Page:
Passive House was launched from Germany under one basic premise: Invest in the building’s envelope to save energy. Through an air-tight, highly insulated building shell, heat transfer is dramatically reduced, requiring less energy to heat and cool the space. Ideally, the envelope’s high performance would offset the need for a large central heating/cooling appliance and that savings would offset the higher cost of increase wall thickness, added insulation, and imported windows and doors. Cooling would be provided through ventilation and supplemental heat could be added to the incoming fresh air when needed. It is a compelling argument for low-energy homes.

    One question in my mind is about our severely cold winters in Minnesota. Is it cost effective to avoid a heat plant? There are decreasing returns on efficiency with extreme insulation and with the continuous use of fresh air for ventilation, outside temperature has a larger impact. How does an architect strike a balance and still meet the criteria?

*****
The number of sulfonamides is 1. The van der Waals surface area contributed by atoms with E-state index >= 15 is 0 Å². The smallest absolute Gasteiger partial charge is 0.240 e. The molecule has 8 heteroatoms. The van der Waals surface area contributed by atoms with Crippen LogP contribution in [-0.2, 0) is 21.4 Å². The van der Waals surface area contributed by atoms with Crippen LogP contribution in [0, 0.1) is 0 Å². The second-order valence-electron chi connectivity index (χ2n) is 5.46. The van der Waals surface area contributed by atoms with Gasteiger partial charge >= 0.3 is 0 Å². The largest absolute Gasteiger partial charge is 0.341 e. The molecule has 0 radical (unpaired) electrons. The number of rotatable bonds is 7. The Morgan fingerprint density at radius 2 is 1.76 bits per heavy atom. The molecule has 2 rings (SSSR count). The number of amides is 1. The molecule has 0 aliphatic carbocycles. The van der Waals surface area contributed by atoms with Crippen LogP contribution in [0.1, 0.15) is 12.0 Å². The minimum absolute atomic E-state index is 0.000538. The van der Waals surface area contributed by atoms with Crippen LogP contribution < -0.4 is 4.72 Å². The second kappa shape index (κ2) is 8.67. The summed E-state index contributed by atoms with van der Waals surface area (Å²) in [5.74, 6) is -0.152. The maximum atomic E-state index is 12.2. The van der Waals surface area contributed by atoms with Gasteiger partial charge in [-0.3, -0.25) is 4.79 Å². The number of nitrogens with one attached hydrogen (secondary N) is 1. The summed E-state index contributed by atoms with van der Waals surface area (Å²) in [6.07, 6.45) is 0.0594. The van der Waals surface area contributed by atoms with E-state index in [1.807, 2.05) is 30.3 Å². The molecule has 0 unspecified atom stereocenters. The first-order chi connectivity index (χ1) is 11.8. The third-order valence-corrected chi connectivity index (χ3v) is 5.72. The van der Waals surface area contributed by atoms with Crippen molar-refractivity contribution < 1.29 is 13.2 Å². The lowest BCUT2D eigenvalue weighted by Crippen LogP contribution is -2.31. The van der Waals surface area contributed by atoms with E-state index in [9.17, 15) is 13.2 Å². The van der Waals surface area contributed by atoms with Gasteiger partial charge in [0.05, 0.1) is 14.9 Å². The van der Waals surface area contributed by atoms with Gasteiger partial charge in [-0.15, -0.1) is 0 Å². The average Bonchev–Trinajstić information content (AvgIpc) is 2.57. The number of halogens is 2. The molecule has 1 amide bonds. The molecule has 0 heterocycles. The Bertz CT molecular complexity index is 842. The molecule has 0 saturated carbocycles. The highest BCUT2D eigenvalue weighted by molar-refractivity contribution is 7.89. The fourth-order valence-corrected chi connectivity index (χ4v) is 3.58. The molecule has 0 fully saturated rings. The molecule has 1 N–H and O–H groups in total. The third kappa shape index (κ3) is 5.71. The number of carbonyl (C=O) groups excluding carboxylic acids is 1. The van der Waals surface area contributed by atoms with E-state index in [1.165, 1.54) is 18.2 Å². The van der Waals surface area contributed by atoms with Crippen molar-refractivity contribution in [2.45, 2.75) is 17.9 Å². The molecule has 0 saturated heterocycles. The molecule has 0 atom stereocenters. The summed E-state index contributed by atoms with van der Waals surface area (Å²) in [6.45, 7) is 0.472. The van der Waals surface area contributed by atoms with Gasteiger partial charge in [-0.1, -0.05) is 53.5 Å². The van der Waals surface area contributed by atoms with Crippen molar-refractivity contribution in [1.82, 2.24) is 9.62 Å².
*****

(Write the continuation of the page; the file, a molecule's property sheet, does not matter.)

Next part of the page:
The article suggests that Germany and Minnesota are not equal and may require different standards, whether the Passive House Institute agrees or not. In the end, the goal is low energy, sustainable housing. Passive House is a leader in promoting low-energy homes, but the jury is still out for it’s widespread use in Minnesota.

    We look forward to our first chance to embrace and test the Passive House standard.

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    Interior Design and Visualization